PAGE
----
Difference between Concession and Production Sharing Agreements
Why have Production Sharing Agreements replaced Concession Agreements for Exploration & Production Activity?
Oil exploration and production remain a significant economic activity all over the world especially for the countries possessing the natural resource assets. Adoption of legal systems that govern the exploration and production of oil extracts had remained a subject of discussion over the years. Nicot & Scalon, (2012) argues that he primary objectives for coming up with the governance rules were to increase the host governments control and participation in the future block as well as increasing governments' take over the profits realized by the international oil companies. The then existing concession systems were viewed inappropriately of making full use of natural resources in the reserves obtained by IOSs. On the other side, production sharing agreements could enable host governments maximize their participation in production and at the same time maintaining interests of the international oil companies With the discovery that the then existing concession agreement regime was not appropriate to benefit the host government, the conditions for exploring and producing oil extracts changed, an aspect triggering states to introduce the production sharing contracts. The thesis of this essay is to provide reasons and justifications behind host countries moving away from concession agreements and replacing the regime with production sharing agreements for oil exploration and production activities. The paper also addresses the reasons behind IOSs acceptance to such a dramatic change in their share and profits from exploration and production activity in the resource richer nations.
Difference between Concession and Production Sharing Agreements
The division of the oil and gas between the home government and the international oil companies brings the primary difference between production sharing contracts and concession agreements as argued by Notteboom & Rodrigue, (2012). In the field of oil exploration and production, the main difference concerning the two regimes lies in the fiscal environment as explained below.
This is an arrangement that gives all production rights to the concessionaire while imposing commensurately higher tax and royalty rates. Under this regime, the federal government grants the IOCs exclusive exploration rights, development, and production roles for every commercial oil extract within the country , Talus, et al., (2012). Under the oil and gas production rights, concession systems allow the host country grant the contracting company the exclusive right to produce identify and manufacture hydrocarbons in a given location for a particular period in exchange for payment regarding taxations and royalties.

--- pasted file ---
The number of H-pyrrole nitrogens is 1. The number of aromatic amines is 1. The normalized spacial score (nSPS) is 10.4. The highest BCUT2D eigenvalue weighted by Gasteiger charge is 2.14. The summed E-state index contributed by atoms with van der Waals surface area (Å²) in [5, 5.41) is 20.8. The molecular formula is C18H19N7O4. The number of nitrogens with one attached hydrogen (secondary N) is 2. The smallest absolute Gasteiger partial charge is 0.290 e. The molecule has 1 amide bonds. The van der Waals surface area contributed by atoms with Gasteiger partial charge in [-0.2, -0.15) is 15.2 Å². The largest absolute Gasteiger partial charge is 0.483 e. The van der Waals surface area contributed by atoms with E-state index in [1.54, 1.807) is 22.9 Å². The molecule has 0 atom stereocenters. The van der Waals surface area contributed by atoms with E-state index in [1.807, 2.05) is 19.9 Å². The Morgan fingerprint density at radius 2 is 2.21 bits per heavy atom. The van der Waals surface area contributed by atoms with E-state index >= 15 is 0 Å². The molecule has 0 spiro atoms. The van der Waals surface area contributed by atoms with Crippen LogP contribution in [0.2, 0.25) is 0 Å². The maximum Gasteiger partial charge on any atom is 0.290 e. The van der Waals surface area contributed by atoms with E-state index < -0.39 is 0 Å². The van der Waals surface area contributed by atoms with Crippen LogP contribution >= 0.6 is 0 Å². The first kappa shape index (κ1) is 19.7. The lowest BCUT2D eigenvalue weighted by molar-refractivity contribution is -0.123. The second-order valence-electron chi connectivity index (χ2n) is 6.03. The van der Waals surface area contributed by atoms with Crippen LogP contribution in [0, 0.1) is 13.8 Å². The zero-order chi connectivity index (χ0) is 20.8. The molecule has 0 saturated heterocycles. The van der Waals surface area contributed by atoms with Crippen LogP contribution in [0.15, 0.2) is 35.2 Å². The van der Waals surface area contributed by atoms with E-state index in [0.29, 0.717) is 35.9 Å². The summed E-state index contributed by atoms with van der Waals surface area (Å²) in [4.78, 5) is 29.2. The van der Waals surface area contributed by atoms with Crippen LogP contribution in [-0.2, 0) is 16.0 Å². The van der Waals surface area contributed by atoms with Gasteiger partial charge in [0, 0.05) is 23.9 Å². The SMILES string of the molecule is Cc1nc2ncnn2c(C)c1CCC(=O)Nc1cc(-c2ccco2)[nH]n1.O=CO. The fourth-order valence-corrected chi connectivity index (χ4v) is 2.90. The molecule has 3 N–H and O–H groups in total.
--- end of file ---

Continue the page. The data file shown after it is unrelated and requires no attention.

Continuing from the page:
Reasons and Jurisdiction behind Host Governments Replacing Concession Agreements with PSAs
The Production Sharing Contracts
PSA is an agreement dividing production rights between the host government and the IOCs following a portion of cost recovery and imposes lower fees and income taxes on the contractor ,Yao, et.al.,(2008). The IOC assumes all costs and risks associated with exploitation and production of the mineral assets. The contract states that in the events of commercial discovery, the international oil company has a right to obtain a share from the production returns so that the contracting company can recover all costs and gain a return on the investments made.
Discovery of Large Oil Reserves
The world's energy sector contain mineral assets and economically recoverable oil extracts in large quantities. Federal governments in the world value the market for oil and gas products. As per Psaraftis & Pallis, (2012), for guaranteeing maximization of economic outputs obtained from oil exploration and production, the government felt that the concession regime was not adequate to maintain this key states' interest. For meeting legal needs of maximizing economic outputs realized by the IOCs, the production sharing system got introduced. In 1966, Production sharing agreements got adopted in the oil and gas industry and is currently used in Malaysia, Libya, Jordan, Guatemala, Qatar, China, Malta, Gabon, Philippines, and Bangladesh. Production sharing agreements play the role of attracting the interested multinational companies in the oil and gas industry to risk their capital and utilize technological know-how to develop appropriate reserves in the host country.
Production Rights Ownership
The production sharing contract states that the hydrocarbons produced remain the countries of origin's property and that the producing nations transfer only the patent rights of conducting exploration and production operations for the minerals of the subsoil. As a matter of fact, the host government employs the IOC to carry out mineral exploitation and sets the costs associated with the reserves exploitation, Ciarreta & Nasirov, (2012). Additionally, after sharing the "cost oil" between the home state and international oil company, the remaining "profit oil" is divided between the two parties as per the contractual conditions. The closer participation and control over oil and gas products by the host government has also resulted in changes in the policy of contractual agreements prioritized by the governments.
Infrastructure Development in the Home Country
Another reason behind production sharing contracts replacing concession agreements in the oil and gas production sector is that all infrastructure benefits get transferred to the home country without additional costs, under grant agreements, this does not apply since the IOCs enjoys exclusive productions rights over their infrastructure as per Wejermars, (2014) argument. Therefore, governments prefer PSAs since the agreement allows the home country to acquire that information obtained by IOC back, for the IOCs are only permitted to utilize these technologies during their contractual period.
Why International Oil Companies Welcome the Change from Concession to PSAs
The Home Country Enjoys Overall Responsibility for Control and Management Operations